The mTOR pathway is fundamental to nearly every cell in the body. It drives processes related to cell growth, protein production and metabolism, influencing everything from neurocognition to tumor growth. Because of this broad role, indications for drugs targeting the mTOR pathway are also remarkably broad.
Alexander Malloy, 14, is one of the first patients to benefit from a new use: curbing rapid bone loss in patients with a rare “vanishing bone disease,” or Gorham-Stout syndrome. It was discovered when Alex, who had mild scoliosis, started getting worse. To his parents’ shock, an MRI scan showed he was missing bones in his spine.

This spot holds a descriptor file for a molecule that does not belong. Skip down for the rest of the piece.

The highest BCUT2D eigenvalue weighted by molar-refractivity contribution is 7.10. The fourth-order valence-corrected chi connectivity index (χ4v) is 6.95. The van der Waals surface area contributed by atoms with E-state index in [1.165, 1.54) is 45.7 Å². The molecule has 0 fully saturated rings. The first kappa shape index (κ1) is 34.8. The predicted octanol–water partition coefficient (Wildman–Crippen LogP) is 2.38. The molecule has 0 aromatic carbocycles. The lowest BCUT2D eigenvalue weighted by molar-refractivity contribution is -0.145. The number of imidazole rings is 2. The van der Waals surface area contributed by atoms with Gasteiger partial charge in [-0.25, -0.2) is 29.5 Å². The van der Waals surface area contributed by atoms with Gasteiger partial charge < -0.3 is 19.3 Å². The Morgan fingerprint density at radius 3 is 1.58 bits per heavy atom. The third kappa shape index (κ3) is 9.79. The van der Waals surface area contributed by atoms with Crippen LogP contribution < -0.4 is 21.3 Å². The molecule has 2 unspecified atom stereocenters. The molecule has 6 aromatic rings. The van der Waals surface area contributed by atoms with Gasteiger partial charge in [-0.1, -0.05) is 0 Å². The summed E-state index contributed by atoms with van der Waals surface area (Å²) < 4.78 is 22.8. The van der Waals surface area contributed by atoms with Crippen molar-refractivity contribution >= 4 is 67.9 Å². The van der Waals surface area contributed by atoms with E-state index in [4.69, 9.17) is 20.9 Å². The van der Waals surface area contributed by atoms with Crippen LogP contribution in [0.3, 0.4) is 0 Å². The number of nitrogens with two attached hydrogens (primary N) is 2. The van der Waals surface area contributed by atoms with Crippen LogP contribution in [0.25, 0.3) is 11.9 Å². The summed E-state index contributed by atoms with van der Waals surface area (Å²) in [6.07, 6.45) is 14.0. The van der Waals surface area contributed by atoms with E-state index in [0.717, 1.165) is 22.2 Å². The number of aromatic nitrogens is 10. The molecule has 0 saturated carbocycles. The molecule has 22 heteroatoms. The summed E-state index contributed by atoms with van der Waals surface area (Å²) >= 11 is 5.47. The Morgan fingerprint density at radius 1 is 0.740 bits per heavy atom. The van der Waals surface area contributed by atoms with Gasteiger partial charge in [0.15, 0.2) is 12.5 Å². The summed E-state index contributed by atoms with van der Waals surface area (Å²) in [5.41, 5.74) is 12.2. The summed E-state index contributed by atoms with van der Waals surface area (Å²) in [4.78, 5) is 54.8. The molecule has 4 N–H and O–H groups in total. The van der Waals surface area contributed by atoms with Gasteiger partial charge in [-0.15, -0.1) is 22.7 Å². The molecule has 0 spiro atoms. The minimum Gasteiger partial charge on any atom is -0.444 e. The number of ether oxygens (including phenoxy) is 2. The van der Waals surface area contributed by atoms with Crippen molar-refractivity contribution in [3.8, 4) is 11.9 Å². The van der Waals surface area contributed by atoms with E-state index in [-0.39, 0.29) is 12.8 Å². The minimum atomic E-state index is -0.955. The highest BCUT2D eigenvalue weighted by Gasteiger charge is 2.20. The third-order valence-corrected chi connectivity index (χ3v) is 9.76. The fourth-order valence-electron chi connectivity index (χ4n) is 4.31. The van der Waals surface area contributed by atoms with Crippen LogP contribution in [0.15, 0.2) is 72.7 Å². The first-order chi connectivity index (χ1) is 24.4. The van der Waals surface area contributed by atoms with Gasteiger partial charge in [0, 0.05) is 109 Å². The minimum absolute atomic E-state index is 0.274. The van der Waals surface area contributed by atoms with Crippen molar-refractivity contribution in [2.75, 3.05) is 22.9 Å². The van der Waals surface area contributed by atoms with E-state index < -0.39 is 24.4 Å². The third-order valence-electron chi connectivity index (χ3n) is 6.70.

Gorham-Stout is actually the result of a rare vascular anomaly. …
Our genes can mutate at any point in our lives. In rare cases, a mutation randomly occurs in a single cell of an embryo and gets carried forward only in the descendants of that particular cell, leaving its mark in some tissues, but not in others. This pattern of mutation, called somatic mosaicsm, can have complicated consequences down the road.